We are marching towards the end of a year of tumult and turbulence, and I am going to retreat from it and instead talk books at you. Specifically, I have read a metric crapton of books this year, and mostly I have blogged about them previous to this, so I will let those posts speak to me, vis:


covershadowsSo here I extol the virtues of House of Binding Thorns (de Bodard), Who Killed Sherlock Holmes (Cornell), City of Blades (Bennett), Walkaway (Doctorow), Semiosis (Burke), A Man of Shadows (Noon), Brother’s Ruin (Newman E) and Azanian Bridges (Wood), and blimey that was a big old bottleneck of books.

coverrailroadcoverafteratlasThen came the Clarke shortlist, which I particularly enjoyed this year. Here I go over A Closed and Common Orbit (Chambers) and Central Station (Tidhar); here Underground Railroad (Whitehead, the eventual winner) and After Atlas (Newman E), and here Occupy Me (Sullivan) and Ninefox Gambit (Lee).

cover chalkcover the switchAfter that I got right back on the bike with All Good Things (Newman E again, I have been blessed with a lot of Emma’s work to chew on this year!), Chalk (Cornell) and then my first bite of the *(possibly fictional) “next generation” of fantasy writers with Kings of the Wyld (Eames), Age of Assassins (Barker) and The Court of Broken Knives (Smith Spark) and then, a bit later, Godblind (Stephens) and Blackwing (McDonald) along with Raven Stratagem (Lee again), The Seven (Newman P), The Death and Life of Schneider Wrack (Crowley), The Switch (Robson) and Zones of Thought (Vinge).

cover pendulumcover bastardAnd finally (and I think I may have recc’d more books this year than ever before to be honest) Embers of War (Powell), The Bastard Legion (Smith), City of Lies (Hawke), Under the Pendulum Sun (Ng), Ada King (Faulds), Origamy (Armstrong) and A Time of Dread (Gwynne). Which makes for a packed year – but wait, there’s more!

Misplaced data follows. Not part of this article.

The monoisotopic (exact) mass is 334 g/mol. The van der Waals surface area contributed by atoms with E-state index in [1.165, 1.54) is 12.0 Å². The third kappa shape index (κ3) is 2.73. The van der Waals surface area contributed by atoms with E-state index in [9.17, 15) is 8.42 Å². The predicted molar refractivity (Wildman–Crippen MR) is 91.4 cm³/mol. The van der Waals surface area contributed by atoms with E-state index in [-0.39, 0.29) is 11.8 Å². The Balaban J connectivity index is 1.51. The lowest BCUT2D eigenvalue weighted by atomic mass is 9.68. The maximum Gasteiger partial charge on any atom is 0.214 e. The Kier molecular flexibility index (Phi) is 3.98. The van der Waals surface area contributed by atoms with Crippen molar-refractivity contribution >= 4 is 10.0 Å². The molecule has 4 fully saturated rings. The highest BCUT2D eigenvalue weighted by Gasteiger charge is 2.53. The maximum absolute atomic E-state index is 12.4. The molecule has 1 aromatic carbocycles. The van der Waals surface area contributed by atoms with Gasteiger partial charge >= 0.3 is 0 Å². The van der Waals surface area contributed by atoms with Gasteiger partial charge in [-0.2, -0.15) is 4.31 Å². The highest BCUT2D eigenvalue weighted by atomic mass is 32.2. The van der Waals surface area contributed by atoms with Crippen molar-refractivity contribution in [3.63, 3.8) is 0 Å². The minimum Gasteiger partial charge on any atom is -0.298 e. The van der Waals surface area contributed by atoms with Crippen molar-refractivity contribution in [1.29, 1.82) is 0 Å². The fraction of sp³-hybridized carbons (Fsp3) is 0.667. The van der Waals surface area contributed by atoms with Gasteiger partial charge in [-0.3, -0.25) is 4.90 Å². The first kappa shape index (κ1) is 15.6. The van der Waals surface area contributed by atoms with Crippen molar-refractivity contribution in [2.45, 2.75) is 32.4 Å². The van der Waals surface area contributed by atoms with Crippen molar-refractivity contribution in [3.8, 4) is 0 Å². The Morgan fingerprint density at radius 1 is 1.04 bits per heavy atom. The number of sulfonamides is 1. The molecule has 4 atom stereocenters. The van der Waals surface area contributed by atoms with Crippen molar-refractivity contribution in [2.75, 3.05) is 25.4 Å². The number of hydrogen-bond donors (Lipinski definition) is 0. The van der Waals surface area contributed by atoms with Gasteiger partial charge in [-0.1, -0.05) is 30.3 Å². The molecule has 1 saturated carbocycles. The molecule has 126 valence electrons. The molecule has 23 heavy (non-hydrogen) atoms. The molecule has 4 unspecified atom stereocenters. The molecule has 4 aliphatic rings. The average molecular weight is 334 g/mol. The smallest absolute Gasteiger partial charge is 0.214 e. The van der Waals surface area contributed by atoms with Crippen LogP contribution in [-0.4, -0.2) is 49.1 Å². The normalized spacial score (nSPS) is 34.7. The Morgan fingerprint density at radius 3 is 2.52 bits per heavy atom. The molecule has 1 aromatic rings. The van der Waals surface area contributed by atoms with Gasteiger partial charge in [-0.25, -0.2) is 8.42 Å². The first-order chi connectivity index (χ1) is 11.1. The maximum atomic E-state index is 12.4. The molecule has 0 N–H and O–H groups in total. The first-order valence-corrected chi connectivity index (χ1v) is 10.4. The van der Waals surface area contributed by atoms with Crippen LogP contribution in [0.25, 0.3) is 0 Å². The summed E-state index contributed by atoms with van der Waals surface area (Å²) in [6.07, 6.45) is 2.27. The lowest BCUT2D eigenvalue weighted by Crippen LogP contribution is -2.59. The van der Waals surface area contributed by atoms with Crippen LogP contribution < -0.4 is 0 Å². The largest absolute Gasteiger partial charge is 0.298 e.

Because I don’t seem to have talked about the Newcon Press novella line – last year I read four SF novellas from Simon Morden, Anne Charnock, Neil Williamson and none other than Alastair Reynolds, and this year I caught their rather spectacular horror set, most of which have that kind of strong psychological “is it or isn’t it real?” sort of feature that always works for me. In this set we have Simon Clark’s Case of the Bedevilled Poet (a Sherlock Holmes – or is it – mystery), Sarah Lotz’ Body in the Woods (a very tight and nasty psychological thriller), Jay Caselberg’s The Wind (which is the most unambiguous of them in the sense of the Nasty is pretty much impossible to obfuscate, but no less good for all that), and my personal favourite, Alison Littlewood’s Cottingley, which gives a very nice (in the sense of vicious) spin on the titular fairy business.

cover NC wind cover NC poet cover NC cottingley

I also had an advance copy of Blackfish City by Sam J Miller turn up, which is an intriguing near future post-collapse book about an arctic city of all sorts of graft, grime and cultural cross-contamination, and the remarkable woman who turns up, for purposes unknown, accompanied by an orca and a polar bear, perhaps the last vengeful scion of an animal-bonded people who were hunted to extinction (or not) by reactionary mobs. This is an intriguing novel with that take on the future – on the balance between the grimly plausible and the speculative – that I’ve tried for myself in Dogs of War and Ironclads.

cover NC body cover blackfish daughter of edenFinally, and very belatedly, I have finished off Chris Beckett’s Eden trilogy with Daughter of Eden. This remains one of my all-time favourite SF works, with an uncompromising look at how societies form (and malform), split and clash, and all without ever taking sides or demonising any one point of view. Beckett remains one of the best modern SF voices all round.

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